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Market Insight: CX-3 keeps Mazda sales firing

Hot ticket: Mazda’s new CX-3 is flying out of showrooms, while slowing passenger car sales tell a deeper story.

The astonishing debut of CX-3 SUV shines a light on softening passenger car sales


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11 May 2015

THE instant success of the CX-3 crossover appears to have come at the cost of other models in Mazda’s line-up, underlining the frenetic advance of the SUV category at the expense of the passenger car set across the new-vehicle market.

Australia’s leading full-line importer, Mazda is currently second behind Toyota on the list of top-selling brands in Australia, with sales up 4.5 per cent to the end of April after another all-time record result last month of more than 8000 new registrations – up 15 per cent compared with April 2014.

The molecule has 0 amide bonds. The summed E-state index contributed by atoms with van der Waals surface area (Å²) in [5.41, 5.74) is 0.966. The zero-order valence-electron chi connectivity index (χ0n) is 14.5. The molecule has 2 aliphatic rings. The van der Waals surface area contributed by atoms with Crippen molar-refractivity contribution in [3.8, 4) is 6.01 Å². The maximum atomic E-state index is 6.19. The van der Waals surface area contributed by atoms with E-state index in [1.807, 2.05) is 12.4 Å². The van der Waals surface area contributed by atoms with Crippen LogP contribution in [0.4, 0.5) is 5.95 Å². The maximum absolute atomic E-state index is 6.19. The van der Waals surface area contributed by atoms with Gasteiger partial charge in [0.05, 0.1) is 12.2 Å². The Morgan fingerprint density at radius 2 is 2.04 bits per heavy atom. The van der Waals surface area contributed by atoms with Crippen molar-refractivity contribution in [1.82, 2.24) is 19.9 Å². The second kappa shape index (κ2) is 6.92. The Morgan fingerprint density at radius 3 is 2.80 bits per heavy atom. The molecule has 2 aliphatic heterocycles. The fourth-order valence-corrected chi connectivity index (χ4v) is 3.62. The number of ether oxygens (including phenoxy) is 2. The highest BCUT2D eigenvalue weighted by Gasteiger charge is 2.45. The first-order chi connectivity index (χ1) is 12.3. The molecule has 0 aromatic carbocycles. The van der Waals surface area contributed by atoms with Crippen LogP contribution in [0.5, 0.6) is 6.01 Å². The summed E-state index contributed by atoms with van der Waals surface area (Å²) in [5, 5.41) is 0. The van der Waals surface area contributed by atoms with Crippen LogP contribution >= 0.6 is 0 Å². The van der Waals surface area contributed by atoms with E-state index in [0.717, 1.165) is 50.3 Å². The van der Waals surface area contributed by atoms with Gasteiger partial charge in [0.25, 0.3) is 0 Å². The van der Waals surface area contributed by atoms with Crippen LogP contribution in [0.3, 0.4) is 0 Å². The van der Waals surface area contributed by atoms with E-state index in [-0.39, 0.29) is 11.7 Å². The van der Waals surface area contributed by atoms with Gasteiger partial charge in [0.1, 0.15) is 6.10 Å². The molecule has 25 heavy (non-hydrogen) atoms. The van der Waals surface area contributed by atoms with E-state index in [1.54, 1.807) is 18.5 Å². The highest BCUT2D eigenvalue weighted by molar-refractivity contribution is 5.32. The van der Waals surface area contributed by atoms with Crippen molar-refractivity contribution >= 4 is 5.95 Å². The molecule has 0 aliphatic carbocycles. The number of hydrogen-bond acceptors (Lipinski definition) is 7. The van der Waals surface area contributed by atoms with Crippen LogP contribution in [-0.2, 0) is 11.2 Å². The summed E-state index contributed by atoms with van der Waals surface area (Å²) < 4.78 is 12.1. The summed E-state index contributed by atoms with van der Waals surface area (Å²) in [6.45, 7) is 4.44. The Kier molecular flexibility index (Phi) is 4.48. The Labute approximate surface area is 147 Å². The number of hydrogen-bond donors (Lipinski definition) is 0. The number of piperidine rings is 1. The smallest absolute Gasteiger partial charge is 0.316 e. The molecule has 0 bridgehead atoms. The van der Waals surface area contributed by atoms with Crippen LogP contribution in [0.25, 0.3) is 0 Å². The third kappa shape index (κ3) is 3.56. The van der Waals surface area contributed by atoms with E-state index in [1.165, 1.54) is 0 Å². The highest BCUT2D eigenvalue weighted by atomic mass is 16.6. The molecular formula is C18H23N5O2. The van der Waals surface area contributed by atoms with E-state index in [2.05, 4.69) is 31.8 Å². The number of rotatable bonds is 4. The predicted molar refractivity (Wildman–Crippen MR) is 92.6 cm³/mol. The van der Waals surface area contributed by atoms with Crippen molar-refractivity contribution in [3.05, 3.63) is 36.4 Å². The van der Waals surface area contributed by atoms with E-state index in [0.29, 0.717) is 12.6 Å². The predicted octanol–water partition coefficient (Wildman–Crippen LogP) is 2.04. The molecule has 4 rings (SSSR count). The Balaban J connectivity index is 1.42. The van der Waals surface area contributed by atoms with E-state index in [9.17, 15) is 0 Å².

But dive further into the figures and the performance of individual models tell a deeper story.

In its first full month on sale, the diminutive CX-3 – based on the Mazda2 light-car platform – outgunned all of its rivals in the hotly contested small SUV segment to claim the win in the category for the month with 1396 sales, pipping the hitherto dominant Hyundai ix35 by seven cars.

The result placed it an astonishing eleventh for overall vehicle sales in Australia, just three cars behind the Toyota RAV4 – itself an instrument in the slowdown of platform donor Corolla.

Despite the fact that it only launched part-way through March, the CX-3 still managed to log 814 sales to finish fifth in class for the month, just a handful of cars behind the Mitsubishi ASX.

It has made a formidable team with the nation’s biggest-selling SUV – the CX-5 – which is up 12.9 per cent year to date.